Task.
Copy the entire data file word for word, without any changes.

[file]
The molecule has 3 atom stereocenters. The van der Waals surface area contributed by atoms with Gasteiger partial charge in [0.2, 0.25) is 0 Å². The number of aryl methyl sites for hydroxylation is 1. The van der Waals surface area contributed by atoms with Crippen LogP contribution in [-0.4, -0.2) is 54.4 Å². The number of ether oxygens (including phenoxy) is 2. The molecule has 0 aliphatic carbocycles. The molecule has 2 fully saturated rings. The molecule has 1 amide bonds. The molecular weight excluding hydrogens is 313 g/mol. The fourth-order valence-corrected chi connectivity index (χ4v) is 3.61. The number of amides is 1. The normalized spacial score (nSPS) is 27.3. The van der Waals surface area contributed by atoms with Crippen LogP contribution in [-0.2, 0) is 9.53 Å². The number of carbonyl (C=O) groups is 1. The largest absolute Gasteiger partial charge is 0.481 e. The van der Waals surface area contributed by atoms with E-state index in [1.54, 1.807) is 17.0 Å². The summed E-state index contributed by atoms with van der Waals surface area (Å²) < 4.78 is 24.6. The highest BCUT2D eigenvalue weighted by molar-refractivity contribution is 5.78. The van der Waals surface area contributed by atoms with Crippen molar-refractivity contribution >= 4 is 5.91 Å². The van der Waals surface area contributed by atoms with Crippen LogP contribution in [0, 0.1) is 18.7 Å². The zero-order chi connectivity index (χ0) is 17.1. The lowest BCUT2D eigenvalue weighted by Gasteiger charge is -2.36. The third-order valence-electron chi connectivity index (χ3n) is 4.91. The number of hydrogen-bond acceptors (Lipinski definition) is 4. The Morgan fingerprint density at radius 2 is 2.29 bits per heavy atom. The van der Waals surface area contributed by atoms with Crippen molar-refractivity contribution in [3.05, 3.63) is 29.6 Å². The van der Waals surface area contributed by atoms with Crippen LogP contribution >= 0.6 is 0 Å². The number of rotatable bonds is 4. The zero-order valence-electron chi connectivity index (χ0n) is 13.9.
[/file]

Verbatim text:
The molecule has 3 atom stereocenters. The van der Waals surface area contributed by atoms with Gasteiger partial charge in [0.2, 0.25) is 0 Å². The number of aryl methyl sites for hydroxylation is 1. The van der Waals surface area contributed by atoms with Crippen LogP contribution in [-0.4, -0.2) is 54.4 Å². The number of ether oxygens (including phenoxy) is 2. The molecule has 0 aliphatic carbocycles. The molecule has 2 fully saturated rings. The molecule has 1 amide bonds. The molecular weight excluding hydrogens is 313 g/mol. The fourth-order valence-corrected chi connectivity index (χ4v) is 3.61. The number of amides is 1. The normalized spacial score (nSPS) is 27.3. The van der Waals surface area contributed by atoms with Crippen LogP contribution in [-0.2, 0) is 9.53 Å². The number of carbonyl (C=O) groups is 1. The largest absolute Gasteiger partial charge is 0.481 e. The van der Waals surface area contributed by atoms with E-state index in [1.54, 1.807) is 17.0 Å². The summed E-state index contributed by atoms with van der Waals surface area (Å²) < 4.78 is 24.6. The highest BCUT2D eigenvalue weighted by molar-refractivity contribution is 5.78. The van der Waals surface area contributed by atoms with Crippen molar-refractivity contribution >= 4 is 5.91 Å². The van der Waals surface area contributed by atoms with Crippen LogP contribution in [0, 0.1) is 18.7 Å². The zero-order chi connectivity index (χ0) is 17.1. The lowest BCUT2D eigenvalue weighted by Gasteiger charge is -2.36. The third-order valence-electron chi connectivity index (χ3n) is 4.91. The number of hydrogen-bond acceptors (Lipinski definition) is 4. The Morgan fingerprint density at radius 2 is 2.29 bits per heavy atom. The van der Waals surface area contributed by atoms with Crippen molar-refractivity contribution in [3.05, 3.63) is 29.6 Å². The van der Waals surface area contributed by atoms with Crippen LogP contribution >= 0.6 is 0 Å². The number of rotatable bonds is 4. The zero-order valence-electron chi connectivity index (χ0n) is 13.9.